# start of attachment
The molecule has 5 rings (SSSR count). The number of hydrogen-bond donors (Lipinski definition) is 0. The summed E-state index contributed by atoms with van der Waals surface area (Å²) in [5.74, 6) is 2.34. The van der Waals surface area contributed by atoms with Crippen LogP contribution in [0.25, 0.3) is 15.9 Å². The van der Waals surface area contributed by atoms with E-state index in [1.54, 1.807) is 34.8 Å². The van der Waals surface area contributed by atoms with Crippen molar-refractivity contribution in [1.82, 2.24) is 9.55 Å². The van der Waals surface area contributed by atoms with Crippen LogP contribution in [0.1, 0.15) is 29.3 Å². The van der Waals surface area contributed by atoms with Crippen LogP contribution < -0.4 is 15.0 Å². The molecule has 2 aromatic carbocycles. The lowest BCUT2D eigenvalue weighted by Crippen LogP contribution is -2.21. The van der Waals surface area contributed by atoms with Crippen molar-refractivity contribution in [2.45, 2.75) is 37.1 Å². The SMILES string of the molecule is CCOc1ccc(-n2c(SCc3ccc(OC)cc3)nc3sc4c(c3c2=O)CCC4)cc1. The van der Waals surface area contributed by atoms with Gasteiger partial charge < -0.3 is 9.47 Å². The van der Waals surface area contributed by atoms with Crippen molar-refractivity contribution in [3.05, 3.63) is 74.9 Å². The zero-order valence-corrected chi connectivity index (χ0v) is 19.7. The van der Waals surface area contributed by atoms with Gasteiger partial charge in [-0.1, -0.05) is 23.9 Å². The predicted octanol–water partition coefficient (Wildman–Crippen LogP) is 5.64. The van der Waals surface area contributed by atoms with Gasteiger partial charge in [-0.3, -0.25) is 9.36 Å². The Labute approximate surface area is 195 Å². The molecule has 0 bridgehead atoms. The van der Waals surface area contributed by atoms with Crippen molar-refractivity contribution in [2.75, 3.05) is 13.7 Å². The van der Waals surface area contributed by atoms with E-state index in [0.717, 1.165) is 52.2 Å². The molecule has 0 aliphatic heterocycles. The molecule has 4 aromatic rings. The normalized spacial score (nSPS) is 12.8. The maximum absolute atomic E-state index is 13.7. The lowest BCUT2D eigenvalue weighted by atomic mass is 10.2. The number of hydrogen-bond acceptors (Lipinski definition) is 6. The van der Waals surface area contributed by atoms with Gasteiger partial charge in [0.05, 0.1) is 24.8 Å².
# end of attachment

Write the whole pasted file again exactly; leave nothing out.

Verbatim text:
The molecule has 5 rings (SSSR count). The number of hydrogen-bond donors (Lipinski definition) is 0. The summed E-state index contributed by atoms with van der Waals surface area (Å²) in [5.74, 6) is 2.34. The van der Waals surface area contributed by atoms with Crippen LogP contribution in [0.25, 0.3) is 15.9 Å². The van der Waals surface area contributed by atoms with E-state index in [1.54, 1.807) is 34.8 Å². The van der Waals surface area contributed by atoms with Crippen molar-refractivity contribution in [1.82, 2.24) is 9.55 Å². The van der Waals surface area contributed by atoms with Crippen LogP contribution in [0.1, 0.15) is 29.3 Å². The van der Waals surface area contributed by atoms with Crippen LogP contribution < -0.4 is 15.0 Å². The molecule has 2 aromatic carbocycles. The lowest BCUT2D eigenvalue weighted by Crippen LogP contribution is -2.21. The van der Waals surface area contributed by atoms with Crippen molar-refractivity contribution in [2.45, 2.75) is 37.1 Å². The SMILES string of the molecule is CCOc1ccc(-n2c(SCc3ccc(OC)cc3)nc3sc4c(c3c2=O)CCC4)cc1. The van der Waals surface area contributed by atoms with Gasteiger partial charge < -0.3 is 9.47 Å². The van der Waals surface area contributed by atoms with Crippen molar-refractivity contribution in [3.05, 3.63) is 74.9 Å². The zero-order valence-corrected chi connectivity index (χ0v) is 19.7. The van der Waals surface area contributed by atoms with Gasteiger partial charge in [-0.1, -0.05) is 23.9 Å². The predicted octanol–water partition coefficient (Wildman–Crippen LogP) is 5.64. The van der Waals surface area contributed by atoms with Gasteiger partial charge in [-0.3, -0.25) is 9.36 Å². The Labute approximate surface area is 195 Å². The molecule has 0 bridgehead atoms. The van der Waals surface area contributed by atoms with Crippen molar-refractivity contribution in [2.75, 3.05) is 13.7 Å². The van der Waals surface area contributed by atoms with E-state index in [0.717, 1.165) is 52.2 Å². The molecule has 0 aliphatic heterocycles. The molecule has 4 aromatic rings. The normalized spacial score (nSPS) is 12.8. The maximum absolute atomic E-state index is 13.7. The lowest BCUT2D eigenvalue weighted by atomic mass is 10.2. The number of hydrogen-bond acceptors (Lipinski definition) is 6. The van der Waals surface area contributed by atoms with Gasteiger partial charge in [0.05, 0.1) is 24.8 Å².